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LISD superintendent talks teacher retention, politics and justice for Audrii

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By Emily Banks Wooten
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Brent HawkinsBrent HawkinsLivingston ISD Superintendent Dr. Brent E. Hawkins presented a program to the Rotary Club of Livingston Thursday, focusing on three topics – teacher retention and turnover rates; the state of the legislature and politics regarding education; and justice for Audrii Cunningham, the local fifth-grader who was abducted and murdered in February. In his 10th year as LISD superintendent, Hawkins is the longest-serving superintendent in the history of the district.

“President Reagan said, ‘The person that agrees with me 80% of the time is not 20% my enemy.’ We’ve lost that in society today. We’ve got two political parties. One of them has defunded the police and the other one has defunded public education and both of them are wrong. We need both of those entities for a robust society.

“You continue to hear that it’s hard to get teachers. It’s hard to get anybody in education. There is a shortage of educators. It doesn’t matter if it’s bus drivers, cafeteria workers, custodial, secretaries, teachers, assistant principals, principals or even the poor old superintendent that gets kicked around a lot. Each one of those steps in our education system is crucial to the success of communities across our state. And each one of those are facing dire shortages. In 2022, the first-year teacher, 57% of those had an intern certification, 30% were on emergency certification and the rest had no certification at all.

“In 2022, the H.E. Butts Foundation did a survey that showed that 41% of our teaching staff had to have a second job to make ends meet. Three hundred seventy thousand teachers are employed in the State of Texas in public schools, educating the 5.5 million students that are 90% of the children in the state of Texas.

“Eighty-six thousand educators are projected to retire this year. That’s up 1,000 from the year before. Last year there were 26,000 new teachers in the state of Texas and the State of Texas student population grew 70,000 students. So, you can see real quick that our growth is outrunning our ability to intake new teachers. U.S. News & World Report concluded that 86% of school districts across our nation are struggling to hire teachers and 45% were understaffed, meaning that there were openings. And I can assure you, this year that number will climb. In the United States, there are 55,000 unfilled teacher spots. In New Mexico, in 2022, the governor of New Mexico sent the National Guard in to staff classrooms.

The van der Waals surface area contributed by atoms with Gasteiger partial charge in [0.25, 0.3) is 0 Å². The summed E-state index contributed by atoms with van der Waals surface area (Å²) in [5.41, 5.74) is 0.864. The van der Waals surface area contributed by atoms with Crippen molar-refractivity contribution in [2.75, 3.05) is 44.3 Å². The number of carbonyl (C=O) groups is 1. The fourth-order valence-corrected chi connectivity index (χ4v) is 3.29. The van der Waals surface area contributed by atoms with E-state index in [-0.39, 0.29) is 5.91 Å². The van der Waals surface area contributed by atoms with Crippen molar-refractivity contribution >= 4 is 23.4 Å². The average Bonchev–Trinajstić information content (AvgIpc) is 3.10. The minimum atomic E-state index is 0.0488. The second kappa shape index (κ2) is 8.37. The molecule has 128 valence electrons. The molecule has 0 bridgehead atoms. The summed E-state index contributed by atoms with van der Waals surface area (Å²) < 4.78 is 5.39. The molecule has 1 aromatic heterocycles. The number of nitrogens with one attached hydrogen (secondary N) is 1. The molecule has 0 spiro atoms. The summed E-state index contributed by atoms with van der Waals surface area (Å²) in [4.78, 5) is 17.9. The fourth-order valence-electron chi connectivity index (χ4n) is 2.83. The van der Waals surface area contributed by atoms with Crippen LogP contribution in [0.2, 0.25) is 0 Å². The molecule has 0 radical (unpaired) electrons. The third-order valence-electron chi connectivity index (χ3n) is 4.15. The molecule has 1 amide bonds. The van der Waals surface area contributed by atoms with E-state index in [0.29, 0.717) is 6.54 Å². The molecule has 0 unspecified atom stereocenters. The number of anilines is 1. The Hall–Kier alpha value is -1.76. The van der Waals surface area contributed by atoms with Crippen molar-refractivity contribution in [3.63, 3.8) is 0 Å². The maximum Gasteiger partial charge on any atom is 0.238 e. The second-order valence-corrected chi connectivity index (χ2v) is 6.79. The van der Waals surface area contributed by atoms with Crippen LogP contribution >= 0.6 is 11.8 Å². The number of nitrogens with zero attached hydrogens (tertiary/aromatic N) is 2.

“You can see that we have problems of paramount importance. We need 50,000 new teachers in the state of Texas to start off fully staffed for the 5.5 million classes in the State of Texas. And we don’t have them. So, those of you, like I did, that voted in the Republican Primary, there was a proposition on the ballot that asked you do you believe in school choice basically. And I think 80-something % in this county said yes and now that’s being touted as 80% of this county supports vouchers. Well, that’s really not what the proposition said. The proposition asked did you believe in school choice. Well, who would say no to that? Who thinks that a parent shouldn’t have the right to choose where their child goes to school? So, there was some wordsmithing on that because in the State of Texas, you can home school your child, you can enroll your child in a charter school, a private school, a public school that you’re in their attendance zone, or in a lot of cases, an additional public school. You have choice. So, when you hear the word choice, most people believe in choice but most people probably don’t want to pay for your choice.

“I’m not in totality against vouchers and I’ll tell you why I’m not. I don’t mind competition. But at the same time, I’m pretty fiscally conservative and I don’t like wasting money. So, when we look at this voucher deal, the problem that I’ve got with it is number one, it’s not on the ballot for everybody in the State of Texas to get informed about and vote straight up or straight down for it, or straight up and straight down against it. Because what could that $500 million do in the State of Texas? It could lower people’s property taxes. It could fund public schools. Or it could pay for teachers’ insurance increase that hasn’t really been increased since the early 2000s. The state contribution has been stagnant.

“But make no mistake about it, the greatest fundraiser politically in the history of this state has been choice, school choice. There was a $6 million donation to Gov. Abbott to basically get 16 people in the State of Texas unelected. These representatives took well over 80% of the governor’s agenda and were champions for it. They ran hundreds of thousands of dollars of TV commercials and sent you mailers if you live in San Jacinto County that said that your representative could not be trusted, that your representative was lax on border security, said a lot of things but didn’t really say anything on vouchers because we can’t call a voucher a voucher. We’ve got to call it choice or education savings account (ESA) when at the end of the day, it’s really none of those things.

“What it is, is a government-bloated entitlement program. There’s $500 million sitting in Austin this evening that was not appropriated, that was meant for 50,000 voucher students to be allocated so that they could go to private schools – schools with no accountability and no say of the people who are paying the tax dollars.